Count Frontenac and New France Under Louis XIV, Volume 4

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Little, Brown, 1877 - Canada - 463 pages
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Page 118 - Yonnondio, our women had taken their clubs, our children and old men had carried their bows and arrows into the heart of your camp if our warriors had not disarmed them and kept them back, when your messenger, Ohguesse, came to our castles. It is...
Page 233 - Col. Docs., iii. 722. The order for the reduction of the garrisons and the return of the suspected officers was passed at the first session of the council of safety, 20 April. The agents of Massachusetts at London endeavored to justify it. (See Andros Tracts, iii. 34.) The only regular troops in New England were two companies brought by Andros. Most of them were kept at Boston, though a few men and officers were sent to the eastern garrison. These regulars were regarded with great jealousy, and denounced...
Page 116 - the warriors of the Five Nations have introduced the English into the lakes which belong to the king my master, and among the tribes who are his children, in order to destroy the trade of his subjects, and seduce these people from the obedience they owe him. I am willing to forget this ; but, should it happen again, I am expressly ordered to declare war against you.
Page 315 - God has saved us to-day from the hands of our enemies, but we must take care not to fall into their snares to-night. As for me, I want you to see that I am not afraid. I will take charge of the fort with an old man of eighty and another who never fired a gun ; and you, Pierre Fontaine, with La Bonte and Gachet (our two soldiers) ( will go to the blockhouse with the women and children, because that is the strongest place ; and, if I am taken, don't surrender, even if I am cut to pieces and burned...
Page 20 - Your assembling of the inhabitants to take the oath of fidelity, and your division of them into three estates, may have had a good effect for the moment ; but it is well for you to observe that you are always to follow, in the government of Canada, the forms in use here ; and since our kings have long regarded it as good for their service not to convoke the statesgeneral of the kingdom, in order, perhaps, to abolish insensibly this ancient usage, you, on your part, should very rarely, or, to speak...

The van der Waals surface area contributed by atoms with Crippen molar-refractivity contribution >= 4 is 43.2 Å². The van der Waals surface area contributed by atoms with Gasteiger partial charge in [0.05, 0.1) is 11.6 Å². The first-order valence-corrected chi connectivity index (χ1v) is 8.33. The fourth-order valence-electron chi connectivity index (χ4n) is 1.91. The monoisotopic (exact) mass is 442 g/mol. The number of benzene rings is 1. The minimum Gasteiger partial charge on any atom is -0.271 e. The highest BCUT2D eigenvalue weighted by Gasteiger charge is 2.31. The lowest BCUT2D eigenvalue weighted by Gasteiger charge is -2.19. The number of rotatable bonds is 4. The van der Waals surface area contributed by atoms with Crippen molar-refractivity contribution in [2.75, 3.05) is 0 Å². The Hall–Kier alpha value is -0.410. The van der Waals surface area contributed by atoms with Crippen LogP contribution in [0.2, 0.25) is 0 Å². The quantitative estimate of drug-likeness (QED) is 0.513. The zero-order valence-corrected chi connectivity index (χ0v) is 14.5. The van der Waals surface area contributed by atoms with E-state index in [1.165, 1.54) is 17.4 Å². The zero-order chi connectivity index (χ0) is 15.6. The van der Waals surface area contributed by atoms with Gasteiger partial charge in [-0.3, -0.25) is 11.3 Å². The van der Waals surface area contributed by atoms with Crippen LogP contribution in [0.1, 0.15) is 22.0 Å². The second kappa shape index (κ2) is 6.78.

Page 209 - Kinshon, we hear that you mean to send soldiers against the Indians to the eastward; but we advise you, now that we are all united against the French, to fall upon them at once. Strike at the root: when the trunk is cut down, all the branches fall with it. Courage, Corlaer! courage, Kinshon! Go to Quebec in the spring ; take it, and you will have your feet on the necks of the French and all their friends.
Page vii - the most remarkable man who ever represented the crown of France in the New World. From strangely unpromising beginnings, he grew with every emergency, and rose equal to every crisis.
Page 276 - William Phips, Knight, do hereby, in the name and in the behalf of their most excellent Majesties, William and Mary, King and Queen of England, Scotland, France, and Ireland, Defenders of the Faith, and by order of their said Majesties...
Page 446 - His attitude towards public enemies was always proud and peremptory, yet his courage was guided by so clear a sagacity that he never was forced to recede from the position he had taken. Towards Indians, he was an admirable compound of sternness and conciliation. Of the immensity of his services to the colony there can be no doubt. He found it, under Denonville, in humiliation and terror; and he left it in honor, and almost in triumph. In spite of Father Goyer, greatness must be denied him; but a...
Page 276 - France, does not only sufficiently warrant, but the destruction made by the French and Indians under your command and encouragement, upon the persons and estates of their Majesties...

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